It’s One Impressive Set, let’s put it that way. Among other things—quite a lot of things—it has torches and candles absolutely everywhere; massive chandeliers with three or four dozen fat wax candles (and they are real wax; Matt mentioned that hot wax not infrequently drips on people underneath—including one who yelped in response to being splattered, but was told it was better than being flogged), wall sconces with pairs of tapers, candelabra all over the horizontal surfaces…plus two large hearths roaring away (gas flames there and in the torches). LOTS of light—augmented by huge stage lights (which probably have a technical name, but I don’t know it) that, equipped with gels, can simulate anything from high noon to moonlight. Add in a thick squirt of the artificial fog/mist they call “Atmos” and you have Real Atmosphere.
The point here is that when _everything_ is lit, it’s bloody hot on that set. Add a few dozen people dressed in woolen clothing (all the costumes are using period-authentic fabrics, naturally) and the resultant mass body temperature contributes nearly as much heat as do the lights.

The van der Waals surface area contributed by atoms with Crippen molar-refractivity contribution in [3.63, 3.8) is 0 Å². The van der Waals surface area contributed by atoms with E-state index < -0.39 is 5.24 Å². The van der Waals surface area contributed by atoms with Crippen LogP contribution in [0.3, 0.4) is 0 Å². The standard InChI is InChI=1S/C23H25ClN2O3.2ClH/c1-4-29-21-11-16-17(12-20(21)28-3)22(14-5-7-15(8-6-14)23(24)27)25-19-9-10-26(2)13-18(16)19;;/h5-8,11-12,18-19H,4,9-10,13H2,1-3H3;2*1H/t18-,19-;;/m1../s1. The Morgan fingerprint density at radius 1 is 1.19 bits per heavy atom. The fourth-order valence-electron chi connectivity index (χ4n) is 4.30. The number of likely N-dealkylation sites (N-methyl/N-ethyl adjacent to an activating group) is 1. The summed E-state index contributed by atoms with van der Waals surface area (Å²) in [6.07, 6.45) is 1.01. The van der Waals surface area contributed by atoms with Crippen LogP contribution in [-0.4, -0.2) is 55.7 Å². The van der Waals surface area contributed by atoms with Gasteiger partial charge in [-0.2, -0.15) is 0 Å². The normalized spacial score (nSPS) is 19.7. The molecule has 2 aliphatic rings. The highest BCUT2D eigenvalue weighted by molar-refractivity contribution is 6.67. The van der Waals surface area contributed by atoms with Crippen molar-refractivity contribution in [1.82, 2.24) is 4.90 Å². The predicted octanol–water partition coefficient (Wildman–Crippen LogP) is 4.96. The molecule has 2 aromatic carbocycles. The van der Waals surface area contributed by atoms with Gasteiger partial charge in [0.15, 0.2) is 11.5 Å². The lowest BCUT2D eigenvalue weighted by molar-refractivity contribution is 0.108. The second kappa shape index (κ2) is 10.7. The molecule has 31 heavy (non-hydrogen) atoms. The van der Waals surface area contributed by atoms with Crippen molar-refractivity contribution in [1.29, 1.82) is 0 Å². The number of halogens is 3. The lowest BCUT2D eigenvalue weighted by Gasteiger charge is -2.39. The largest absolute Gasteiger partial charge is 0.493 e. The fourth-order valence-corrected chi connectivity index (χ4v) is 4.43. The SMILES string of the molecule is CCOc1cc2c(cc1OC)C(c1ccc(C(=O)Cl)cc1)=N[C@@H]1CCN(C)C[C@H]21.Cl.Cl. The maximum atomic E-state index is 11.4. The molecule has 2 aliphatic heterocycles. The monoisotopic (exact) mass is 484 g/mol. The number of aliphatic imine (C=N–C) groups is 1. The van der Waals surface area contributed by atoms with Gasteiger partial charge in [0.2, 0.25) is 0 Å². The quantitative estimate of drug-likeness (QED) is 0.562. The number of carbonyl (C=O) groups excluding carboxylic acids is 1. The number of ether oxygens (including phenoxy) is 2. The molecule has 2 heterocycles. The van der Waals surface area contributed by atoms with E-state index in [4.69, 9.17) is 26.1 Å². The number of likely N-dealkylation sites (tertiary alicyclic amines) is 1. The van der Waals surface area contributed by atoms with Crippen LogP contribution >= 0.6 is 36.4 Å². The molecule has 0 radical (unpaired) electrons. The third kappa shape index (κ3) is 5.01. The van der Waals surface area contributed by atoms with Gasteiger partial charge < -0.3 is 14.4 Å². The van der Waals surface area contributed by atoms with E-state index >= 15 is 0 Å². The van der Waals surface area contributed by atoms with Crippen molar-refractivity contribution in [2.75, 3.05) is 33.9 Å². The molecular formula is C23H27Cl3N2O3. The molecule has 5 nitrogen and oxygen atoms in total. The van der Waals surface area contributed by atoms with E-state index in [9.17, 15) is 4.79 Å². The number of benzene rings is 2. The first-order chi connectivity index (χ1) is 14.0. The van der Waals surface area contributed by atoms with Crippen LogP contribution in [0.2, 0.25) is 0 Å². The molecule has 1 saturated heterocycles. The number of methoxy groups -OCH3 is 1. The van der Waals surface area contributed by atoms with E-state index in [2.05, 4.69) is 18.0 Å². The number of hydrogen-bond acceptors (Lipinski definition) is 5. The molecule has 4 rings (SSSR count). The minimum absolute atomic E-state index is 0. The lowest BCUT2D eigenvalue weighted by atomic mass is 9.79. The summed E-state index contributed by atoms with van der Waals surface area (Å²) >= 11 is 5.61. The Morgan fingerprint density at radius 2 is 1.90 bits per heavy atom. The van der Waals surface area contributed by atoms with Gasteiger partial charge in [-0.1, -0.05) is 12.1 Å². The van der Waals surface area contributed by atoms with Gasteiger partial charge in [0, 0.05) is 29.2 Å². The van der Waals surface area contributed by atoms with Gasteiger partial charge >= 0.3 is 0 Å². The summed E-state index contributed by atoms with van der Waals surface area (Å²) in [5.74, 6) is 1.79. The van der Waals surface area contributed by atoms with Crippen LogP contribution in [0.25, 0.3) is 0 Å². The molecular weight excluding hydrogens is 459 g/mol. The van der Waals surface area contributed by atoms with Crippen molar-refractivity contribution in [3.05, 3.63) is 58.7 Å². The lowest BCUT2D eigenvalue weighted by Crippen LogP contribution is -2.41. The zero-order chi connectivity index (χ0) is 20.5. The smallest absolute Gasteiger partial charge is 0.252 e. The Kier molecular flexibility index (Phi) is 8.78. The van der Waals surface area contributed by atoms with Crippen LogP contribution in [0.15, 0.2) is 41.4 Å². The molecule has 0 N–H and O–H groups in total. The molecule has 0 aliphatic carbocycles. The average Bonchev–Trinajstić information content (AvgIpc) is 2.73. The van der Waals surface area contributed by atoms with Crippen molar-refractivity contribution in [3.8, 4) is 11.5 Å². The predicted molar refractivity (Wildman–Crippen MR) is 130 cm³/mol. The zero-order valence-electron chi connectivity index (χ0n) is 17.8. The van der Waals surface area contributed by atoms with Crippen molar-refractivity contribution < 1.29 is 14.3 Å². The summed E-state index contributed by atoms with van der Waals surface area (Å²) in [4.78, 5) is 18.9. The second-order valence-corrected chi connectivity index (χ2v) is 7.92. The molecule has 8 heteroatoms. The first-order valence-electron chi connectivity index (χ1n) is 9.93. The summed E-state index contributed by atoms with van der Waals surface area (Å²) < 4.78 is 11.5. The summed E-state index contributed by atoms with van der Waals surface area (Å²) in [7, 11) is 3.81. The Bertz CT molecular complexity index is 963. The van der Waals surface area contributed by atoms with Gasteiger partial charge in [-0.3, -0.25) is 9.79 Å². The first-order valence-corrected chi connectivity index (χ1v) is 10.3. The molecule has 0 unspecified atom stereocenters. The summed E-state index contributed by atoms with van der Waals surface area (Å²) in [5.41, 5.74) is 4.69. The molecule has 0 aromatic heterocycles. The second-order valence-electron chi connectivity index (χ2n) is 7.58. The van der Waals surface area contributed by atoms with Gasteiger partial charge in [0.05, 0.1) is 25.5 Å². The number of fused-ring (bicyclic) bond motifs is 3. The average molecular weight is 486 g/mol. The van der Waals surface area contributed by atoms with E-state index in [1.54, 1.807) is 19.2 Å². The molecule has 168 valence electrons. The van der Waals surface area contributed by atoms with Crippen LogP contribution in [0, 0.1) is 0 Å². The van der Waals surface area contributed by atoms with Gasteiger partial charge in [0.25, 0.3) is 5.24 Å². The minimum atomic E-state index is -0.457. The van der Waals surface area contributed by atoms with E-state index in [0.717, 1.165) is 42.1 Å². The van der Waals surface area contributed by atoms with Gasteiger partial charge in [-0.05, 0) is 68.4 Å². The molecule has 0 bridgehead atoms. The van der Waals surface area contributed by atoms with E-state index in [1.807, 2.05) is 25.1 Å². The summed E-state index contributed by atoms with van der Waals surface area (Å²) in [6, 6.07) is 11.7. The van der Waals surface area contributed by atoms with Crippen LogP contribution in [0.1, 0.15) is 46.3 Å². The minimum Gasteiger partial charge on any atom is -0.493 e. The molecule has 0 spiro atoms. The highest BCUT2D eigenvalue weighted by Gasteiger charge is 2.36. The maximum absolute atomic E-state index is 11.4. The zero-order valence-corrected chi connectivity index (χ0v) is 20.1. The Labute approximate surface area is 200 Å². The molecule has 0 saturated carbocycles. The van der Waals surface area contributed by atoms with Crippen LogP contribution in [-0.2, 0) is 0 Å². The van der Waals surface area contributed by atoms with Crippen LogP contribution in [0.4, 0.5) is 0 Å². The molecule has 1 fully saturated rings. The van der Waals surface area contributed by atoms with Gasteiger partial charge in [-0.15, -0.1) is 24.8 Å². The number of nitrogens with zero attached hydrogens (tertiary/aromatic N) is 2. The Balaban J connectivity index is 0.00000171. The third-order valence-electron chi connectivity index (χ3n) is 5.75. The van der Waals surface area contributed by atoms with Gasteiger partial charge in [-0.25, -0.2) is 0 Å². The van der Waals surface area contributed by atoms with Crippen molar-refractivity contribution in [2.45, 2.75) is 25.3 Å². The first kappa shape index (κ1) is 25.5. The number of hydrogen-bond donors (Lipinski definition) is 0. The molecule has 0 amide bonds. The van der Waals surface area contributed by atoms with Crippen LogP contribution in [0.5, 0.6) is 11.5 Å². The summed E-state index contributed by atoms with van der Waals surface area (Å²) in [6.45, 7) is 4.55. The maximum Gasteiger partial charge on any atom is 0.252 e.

An important point of physics: Heat Rises.
So I’m standing in the gallery, wearing roughly ten pounds of wool and velvet, in the company of a dozen other people similarly attired. And Neville (Neville Kidd, and I encourage you to go look at his spectacular show-reel at nevillekidd.com ) sets the lights just _so_ for spectacular effect, and with the camera-operators, is setting up a Very Ambitious shot—a really long, looping shot that goes down the hall, up the stairs, through the gallery, and out the other end, requiring the use of a crane, an elevating platform and a Steadicam. (My husband, who watched all of the technical setting-up—which took hours in itself—told me that the Steadicam was actually the star of the entire episode: “After every run, they hang it up in its frame, pet it, powder its nose and get it a drink of water…”) The necessary equipment to operate this thing—run by a lovely guy named Ozzie with dark red hair (partial to gingers, you know…)—was in itself straight out of Bionic Pinups.
Possibly you see where I’m going with this, clever people that you are…